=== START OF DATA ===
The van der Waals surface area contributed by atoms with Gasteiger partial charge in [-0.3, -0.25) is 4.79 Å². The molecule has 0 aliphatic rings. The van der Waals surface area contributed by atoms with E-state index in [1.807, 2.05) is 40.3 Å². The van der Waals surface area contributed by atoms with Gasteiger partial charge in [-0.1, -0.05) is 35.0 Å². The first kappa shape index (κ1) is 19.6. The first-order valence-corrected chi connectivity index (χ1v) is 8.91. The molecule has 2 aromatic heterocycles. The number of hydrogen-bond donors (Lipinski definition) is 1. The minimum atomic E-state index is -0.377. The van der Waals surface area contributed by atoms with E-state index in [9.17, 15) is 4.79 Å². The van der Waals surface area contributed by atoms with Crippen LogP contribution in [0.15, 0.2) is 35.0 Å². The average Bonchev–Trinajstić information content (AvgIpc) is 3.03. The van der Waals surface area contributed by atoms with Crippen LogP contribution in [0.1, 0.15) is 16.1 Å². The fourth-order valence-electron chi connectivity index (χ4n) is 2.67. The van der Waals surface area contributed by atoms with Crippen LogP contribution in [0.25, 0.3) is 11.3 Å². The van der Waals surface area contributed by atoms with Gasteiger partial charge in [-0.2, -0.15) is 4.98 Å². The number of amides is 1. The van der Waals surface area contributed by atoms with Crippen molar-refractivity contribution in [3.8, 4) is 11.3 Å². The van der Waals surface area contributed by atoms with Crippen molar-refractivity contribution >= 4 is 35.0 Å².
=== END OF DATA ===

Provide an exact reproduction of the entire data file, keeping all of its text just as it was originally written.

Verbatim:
The van der Waals surface area contributed by atoms with Gasteiger partial charge in [-0.3, -0.25) is 4.79 Å². The molecule has 0 aliphatic rings. The van der Waals surface area contributed by atoms with E-state index in [1.807, 2.05) is 40.3 Å². The van der Waals surface area contributed by atoms with Gasteiger partial charge in [-0.1, -0.05) is 35.0 Å². The first kappa shape index (κ1) is 19.6. The first-order valence-corrected chi connectivity index (χ1v) is 8.91. The molecule has 2 aromatic heterocycles. The number of hydrogen-bond donors (Lipinski definition) is 1. The minimum atomic E-state index is -0.377. The van der Waals surface area contributed by atoms with E-state index in [9.17, 15) is 4.79 Å². The van der Waals surface area contributed by atoms with Crippen LogP contribution in [0.15, 0.2) is 35.0 Å². The average Bonchev–Trinajstić information content (AvgIpc) is 3.03. The van der Waals surface area contributed by atoms with Crippen LogP contribution in [0.1, 0.15) is 16.1 Å². The fourth-order valence-electron chi connectivity index (χ4n) is 2.67. The van der Waals surface area contributed by atoms with Crippen LogP contribution in [0.25, 0.3) is 11.3 Å². The van der Waals surface area contributed by atoms with Gasteiger partial charge in [-0.2, -0.15) is 4.98 Å². The number of amides is 1. The van der Waals surface area contributed by atoms with Crippen molar-refractivity contribution in [3.8, 4) is 11.3 Å². The van der Waals surface area contributed by atoms with Crippen molar-refractivity contribution >= 4 is 35.0 Å².